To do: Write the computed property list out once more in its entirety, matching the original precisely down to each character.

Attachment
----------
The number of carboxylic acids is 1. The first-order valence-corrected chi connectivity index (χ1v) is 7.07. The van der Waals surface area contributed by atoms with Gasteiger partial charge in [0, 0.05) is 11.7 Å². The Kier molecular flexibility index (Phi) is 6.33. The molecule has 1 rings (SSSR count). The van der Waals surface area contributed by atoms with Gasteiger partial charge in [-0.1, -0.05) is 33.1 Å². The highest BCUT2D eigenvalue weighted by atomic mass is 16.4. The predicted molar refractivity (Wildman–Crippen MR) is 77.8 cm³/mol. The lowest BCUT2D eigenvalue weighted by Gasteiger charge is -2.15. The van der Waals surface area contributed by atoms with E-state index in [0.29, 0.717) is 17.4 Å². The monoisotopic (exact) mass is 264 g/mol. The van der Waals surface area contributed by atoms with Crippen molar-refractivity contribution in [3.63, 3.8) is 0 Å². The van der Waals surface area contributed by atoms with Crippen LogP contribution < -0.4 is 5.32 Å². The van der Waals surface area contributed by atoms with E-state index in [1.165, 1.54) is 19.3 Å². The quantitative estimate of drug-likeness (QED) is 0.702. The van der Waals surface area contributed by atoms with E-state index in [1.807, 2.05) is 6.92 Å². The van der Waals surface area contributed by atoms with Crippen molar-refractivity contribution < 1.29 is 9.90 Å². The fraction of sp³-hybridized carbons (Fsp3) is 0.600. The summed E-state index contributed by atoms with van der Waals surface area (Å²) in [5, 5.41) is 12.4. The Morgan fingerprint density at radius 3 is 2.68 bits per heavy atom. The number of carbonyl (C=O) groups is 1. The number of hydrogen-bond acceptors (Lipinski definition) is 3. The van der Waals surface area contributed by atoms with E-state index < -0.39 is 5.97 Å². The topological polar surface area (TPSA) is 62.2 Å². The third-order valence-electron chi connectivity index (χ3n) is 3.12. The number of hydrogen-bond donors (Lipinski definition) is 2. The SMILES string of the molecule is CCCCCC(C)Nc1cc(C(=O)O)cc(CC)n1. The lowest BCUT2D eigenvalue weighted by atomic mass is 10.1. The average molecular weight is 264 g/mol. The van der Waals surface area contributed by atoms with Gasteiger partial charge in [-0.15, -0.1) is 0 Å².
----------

The number of carboxylic acids is 1. The first-order valence-corrected chi connectivity index (χ1v) is 7.07. The van der Waals surface area contributed by atoms with Gasteiger partial charge in [0, 0.05) is 11.7 Å². The Kier molecular flexibility index (Phi) is 6.33. The molecule has 1 rings (SSSR count). The van der Waals surface area contributed by atoms with Gasteiger partial charge in [-0.1, -0.05) is 33.1 Å². The highest BCUT2D eigenvalue weighted by atomic mass is 16.4. The predicted molar refractivity (Wildman–Crippen MR) is 77.8 cm³/mol. The lowest BCUT2D eigenvalue weighted by Gasteiger charge is -2.15. The van der Waals surface area contributed by atoms with E-state index in [0.29, 0.717) is 17.4 Å². The monoisotopic (exact) mass is 264 g/mol. The van der Waals surface area contributed by atoms with Crippen molar-refractivity contribution in [3.63, 3.8) is 0 Å². The van der Waals surface area contributed by atoms with Crippen LogP contribution < -0.4 is 5.32 Å². The van der Waals surface area contributed by atoms with E-state index in [1.165, 1.54) is 19.3 Å². The quantitative estimate of drug-likeness (QED) is 0.702. The van der Waals surface area contributed by atoms with E-state index in [1.807, 2.05) is 6.92 Å². The van der Waals surface area contributed by atoms with Crippen molar-refractivity contribution < 1.29 is 9.90 Å². The fraction of sp³-hybridized carbons (Fsp3) is 0.600. The summed E-state index contributed by atoms with van der Waals surface area (Å²) in [5, 5.41) is 12.4. The Morgan fingerprint density at radius 3 is 2.68 bits per heavy atom. The number of carbonyl (C=O) groups is 1. The number of hydrogen-bond acceptors (Lipinski definition) is 3. The van der Waals surface area contributed by atoms with E-state index < -0.39 is 5.97 Å². The topological polar surface area (TPSA) is 62.2 Å². The third-order valence-electron chi connectivity index (χ3n) is 3.12. The number of hydrogen-bond donors (Lipinski definition) is 2. The SMILES string of the molecule is CCCCCC(C)Nc1cc(C(=O)O)cc(CC)n1. The lowest BCUT2D eigenvalue weighted by atomic mass is 10.1. The average molecular weight is 264 g/mol. The van der Waals surface area contributed by atoms with Gasteiger partial charge in [-0.15, -0.1) is 0 Å².